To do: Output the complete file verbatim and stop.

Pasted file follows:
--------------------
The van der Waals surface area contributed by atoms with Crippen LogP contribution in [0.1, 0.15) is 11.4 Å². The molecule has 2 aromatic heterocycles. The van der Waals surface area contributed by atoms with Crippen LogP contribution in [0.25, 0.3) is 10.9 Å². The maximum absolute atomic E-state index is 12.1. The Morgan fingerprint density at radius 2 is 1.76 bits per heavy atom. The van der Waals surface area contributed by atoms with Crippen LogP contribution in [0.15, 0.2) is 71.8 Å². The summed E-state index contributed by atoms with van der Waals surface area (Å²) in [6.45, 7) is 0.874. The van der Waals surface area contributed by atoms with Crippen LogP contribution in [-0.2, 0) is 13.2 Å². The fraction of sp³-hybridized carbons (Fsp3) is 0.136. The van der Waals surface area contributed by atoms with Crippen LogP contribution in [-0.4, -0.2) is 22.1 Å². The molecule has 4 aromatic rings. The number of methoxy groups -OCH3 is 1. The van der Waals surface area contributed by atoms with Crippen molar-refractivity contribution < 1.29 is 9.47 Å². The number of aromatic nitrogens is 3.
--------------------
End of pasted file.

The van der Waals surface area contributed by atoms with Crippen LogP contribution in [0.1, 0.15) is 11.4 Å². The molecule has 2 aromatic heterocycles. The van der Waals surface area contributed by atoms with Crippen LogP contribution in [0.25, 0.3) is 10.9 Å². The maximum absolute atomic E-state index is 12.1. The Morgan fingerprint density at radius 2 is 1.76 bits per heavy atom. The van der Waals surface area contributed by atoms with Crippen LogP contribution in [0.15, 0.2) is 71.8 Å². The summed E-state index contributed by atoms with van der Waals surface area (Å²) in [6.45, 7) is 0.874. The van der Waals surface area contributed by atoms with Crippen LogP contribution in [-0.2, 0) is 13.2 Å². The fraction of sp³-hybridized carbons (Fsp3) is 0.136. The van der Waals surface area contributed by atoms with Crippen LogP contribution in [-0.4, -0.2) is 22.1 Å². The molecule has 4 aromatic rings. The number of methoxy groups -OCH3 is 1. The van der Waals surface area contributed by atoms with Crippen molar-refractivity contribution < 1.29 is 9.47 Å². The number of aromatic nitrogens is 3.